Thursday, February 27, 2014

Adam Sternbergh Is Shovel Ready

Shovel Ready
After New York City marginally survives a terrorist attack, most of its wealthy denizens become citizens of the world and escape to other trade centers. Behind them, they leave a squatter's paradise — prime real estate that sits empty and waiting for someone to break in and change the locks.

It can't be done to just any apartment, of course. A few wealthy people remain after finding another way to escape the realities of a city falling in on itself. They "tap in" to a sophisticated virtual reality, a place where they can balance their time between making money and playing out wild fantasies.

Some find the allure of it so fulfilling that they rarely "tap out." They hire people to take care of their bodies while their minds live out whatever reality they find most appealing. Some might even define the experience as a waking dream, except shared by anyone and everyone who taps in with you.

Shovel Ready is bleak near-future noir. It's as dark and sunburnt as it comes.

At the heart of the story is Spademan, an anti-hero who trades in his pre-atrocity profession for a much more lucrative one in a post-atrocity world. As a garbage man turned hit man, he moved from cleaning up people's trash to cleaning up other people's problems — specifically other people.

He is not without some values. He has rules. He doesn't want to know the reason. He doesn't want to deliver messages. He won't kill anyone under the age of 18. It makes everything easier because Spademan likes to think of himself as a bullet. The people who hire him call and pull the trigger.

Shovel ReadyOne call. One name. One wire transfer. One quiet disposal. It isn't even very difficult for Spademan. With so many of the marks being rich men and women laying in bed, it only takes a box cutter.

It isn't until Spademan is paid to kill the daughter of a high-profile evangelist that he starts to bend the rules. He didn't mean to start bending them. He just wanted to make sure the girl was really 18.

What he finds is that she turned 18 just a few months ago, shortly after becoming pregnant. And depending on who Spademan talks to, the father could be anyone. It could be the girl's boyfriend whom she had been caught sending risqué photographs to. Or, it could be the girl's depraved father, a monster who uses the cloth to hide his dark and dirty secrets.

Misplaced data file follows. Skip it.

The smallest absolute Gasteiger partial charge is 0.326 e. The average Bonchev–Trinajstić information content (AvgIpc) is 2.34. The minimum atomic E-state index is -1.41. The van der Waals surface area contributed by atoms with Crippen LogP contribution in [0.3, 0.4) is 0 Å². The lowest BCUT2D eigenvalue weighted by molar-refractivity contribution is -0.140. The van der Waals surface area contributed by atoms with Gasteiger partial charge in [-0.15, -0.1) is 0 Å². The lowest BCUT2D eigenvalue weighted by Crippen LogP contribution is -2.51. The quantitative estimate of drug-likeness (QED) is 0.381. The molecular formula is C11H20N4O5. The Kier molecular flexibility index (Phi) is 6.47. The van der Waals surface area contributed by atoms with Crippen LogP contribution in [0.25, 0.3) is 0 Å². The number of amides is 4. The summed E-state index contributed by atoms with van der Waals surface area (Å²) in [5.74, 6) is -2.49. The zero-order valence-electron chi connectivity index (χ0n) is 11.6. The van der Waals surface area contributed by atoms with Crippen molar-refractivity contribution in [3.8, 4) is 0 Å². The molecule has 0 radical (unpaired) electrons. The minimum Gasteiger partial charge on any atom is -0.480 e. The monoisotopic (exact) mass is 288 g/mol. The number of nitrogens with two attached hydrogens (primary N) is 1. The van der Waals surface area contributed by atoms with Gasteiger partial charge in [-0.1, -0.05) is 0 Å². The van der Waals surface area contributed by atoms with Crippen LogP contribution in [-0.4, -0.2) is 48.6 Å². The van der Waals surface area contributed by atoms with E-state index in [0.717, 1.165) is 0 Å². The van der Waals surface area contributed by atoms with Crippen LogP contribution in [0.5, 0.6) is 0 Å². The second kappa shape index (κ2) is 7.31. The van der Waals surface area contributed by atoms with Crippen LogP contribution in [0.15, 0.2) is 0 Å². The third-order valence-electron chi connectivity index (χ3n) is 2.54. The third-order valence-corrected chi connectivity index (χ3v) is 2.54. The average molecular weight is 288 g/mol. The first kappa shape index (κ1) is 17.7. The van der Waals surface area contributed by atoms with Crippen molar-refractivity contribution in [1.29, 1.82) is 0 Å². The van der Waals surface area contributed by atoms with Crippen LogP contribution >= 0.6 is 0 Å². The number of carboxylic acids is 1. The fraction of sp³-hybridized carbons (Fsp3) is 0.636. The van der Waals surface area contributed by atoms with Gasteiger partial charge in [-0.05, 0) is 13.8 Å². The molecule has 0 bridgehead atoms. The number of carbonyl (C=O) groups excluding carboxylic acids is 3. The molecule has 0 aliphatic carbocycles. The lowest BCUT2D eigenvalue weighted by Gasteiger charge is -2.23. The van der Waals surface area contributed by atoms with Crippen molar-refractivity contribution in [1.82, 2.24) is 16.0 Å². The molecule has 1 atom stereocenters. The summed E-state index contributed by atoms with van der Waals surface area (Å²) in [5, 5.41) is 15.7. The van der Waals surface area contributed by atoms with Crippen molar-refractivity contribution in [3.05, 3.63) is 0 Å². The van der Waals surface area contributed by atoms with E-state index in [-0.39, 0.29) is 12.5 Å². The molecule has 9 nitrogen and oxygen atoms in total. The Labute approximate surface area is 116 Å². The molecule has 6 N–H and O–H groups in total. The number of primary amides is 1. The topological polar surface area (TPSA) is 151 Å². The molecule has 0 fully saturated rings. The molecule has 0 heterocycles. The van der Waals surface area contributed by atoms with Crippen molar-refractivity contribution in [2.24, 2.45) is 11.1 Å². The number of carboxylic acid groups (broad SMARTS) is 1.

For the first time since his wife was killed in the initial attack, Spademan finds he has to make a choice. He can finish the job or clear his conscience. But to do either, he has to do it in a way he never intended. Spademan must navigate the wasteland that is now New York and tap into a world made almost exclusively by his adversary.

A few graphs about the Adam Sternbergh.

Adam Sternbergh
Adam Sternbergh is a former editor-at-large for New York magazine and journalist for GQ, Bloomberg Businessweek and The Times of London. Currently, he works as the cultural editor of the New York Times Magazine.

He wrote his debut novel in his spare time, much like he is busy writing his second Spademan novel. Although he was born in Toronto, he currently lives in Brooklyn. It's not uncommon to find highbrow thinking served up alongside lowbrow despicable. And Sternbergh likes to serve it up like that.

Shovel Ready by Adam Sternbergh Digs 7.8 On The Liquid Hip Richter Scale. 

For all the choppiness at times, Shovel Ready still wins as an in-depth character study. There is no question that Sternbergh successfully gets inside Spademan's head to make him look like a real and living person. New York almost feels the same way at times too. It's all too real at times, right down to the dark humor his characters expend to make it bearable.

You can find Shovel Ready: A Novel by Adam Sternbergh on Amazon. The novel, Shovel Ready, is also available from Barnes & Noble or can be downloaded for iBooks. The audiobook is on iTunes and read by Arthur Morey, who some people will immediately recognize for his distinct voice and memorable contribution as Lem Jukes in the First Formic War series.
blog comments powered by Disqus